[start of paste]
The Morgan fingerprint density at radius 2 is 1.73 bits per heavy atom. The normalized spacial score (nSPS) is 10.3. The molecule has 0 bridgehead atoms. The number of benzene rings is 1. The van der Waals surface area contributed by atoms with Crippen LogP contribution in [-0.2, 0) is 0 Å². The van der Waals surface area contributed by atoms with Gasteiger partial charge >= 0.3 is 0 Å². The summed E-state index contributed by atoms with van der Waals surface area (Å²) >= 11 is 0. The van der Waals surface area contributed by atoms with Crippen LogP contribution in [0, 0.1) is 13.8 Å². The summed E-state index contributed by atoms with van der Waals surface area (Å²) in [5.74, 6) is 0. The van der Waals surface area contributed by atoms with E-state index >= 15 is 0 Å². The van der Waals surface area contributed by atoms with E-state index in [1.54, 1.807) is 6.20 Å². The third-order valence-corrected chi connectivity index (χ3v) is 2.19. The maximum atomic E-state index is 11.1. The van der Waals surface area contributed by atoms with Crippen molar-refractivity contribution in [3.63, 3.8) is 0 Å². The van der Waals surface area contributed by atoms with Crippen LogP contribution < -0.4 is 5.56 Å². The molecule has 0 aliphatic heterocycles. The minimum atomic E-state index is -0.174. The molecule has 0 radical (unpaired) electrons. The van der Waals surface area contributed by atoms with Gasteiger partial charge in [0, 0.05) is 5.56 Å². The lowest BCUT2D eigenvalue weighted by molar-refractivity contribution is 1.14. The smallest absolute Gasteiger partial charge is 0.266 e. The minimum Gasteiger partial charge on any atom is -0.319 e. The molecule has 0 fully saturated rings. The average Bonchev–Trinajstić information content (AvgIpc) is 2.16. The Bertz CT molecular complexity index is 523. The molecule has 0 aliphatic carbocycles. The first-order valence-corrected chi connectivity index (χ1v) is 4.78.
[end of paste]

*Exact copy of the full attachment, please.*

The Morgan fingerprint density at radius 2 is 1.73 bits per heavy atom. The normalized spacial score (nSPS) is 10.3. The molecule has 0 bridgehead atoms. The number of benzene rings is 1. The van der Waals surface area contributed by atoms with Crippen LogP contribution in [-0.2, 0) is 0 Å². The van der Waals surface area contributed by atoms with Gasteiger partial charge >= 0.3 is 0 Å². The summed E-state index contributed by atoms with van der Waals surface area (Å²) >= 11 is 0. The van der Waals surface area contributed by atoms with Crippen LogP contribution in [0, 0.1) is 13.8 Å². The summed E-state index contributed by atoms with van der Waals surface area (Å²) in [5.74, 6) is 0. The van der Waals surface area contributed by atoms with E-state index >= 15 is 0 Å². The van der Waals surface area contributed by atoms with E-state index in [1.54, 1.807) is 6.20 Å². The third-order valence-corrected chi connectivity index (χ3v) is 2.19. The maximum atomic E-state index is 11.1. The van der Waals surface area contributed by atoms with Crippen molar-refractivity contribution in [3.63, 3.8) is 0 Å². The van der Waals surface area contributed by atoms with Crippen LogP contribution < -0.4 is 5.56 Å². The molecule has 0 aliphatic heterocycles. The minimum atomic E-state index is -0.174. The molecule has 0 radical (unpaired) electrons. The van der Waals surface area contributed by atoms with Gasteiger partial charge in [0, 0.05) is 5.56 Å². The lowest BCUT2D eigenvalue weighted by molar-refractivity contribution is 1.14. The smallest absolute Gasteiger partial charge is 0.266 e. The minimum Gasteiger partial charge on any atom is -0.319 e. The molecule has 0 fully saturated rings. The average Bonchev–Trinajstić information content (AvgIpc) is 2.16. The Bertz CT molecular complexity index is 523. The molecule has 0 aliphatic carbocycles. The first-order valence-corrected chi connectivity index (χ1v) is 4.78.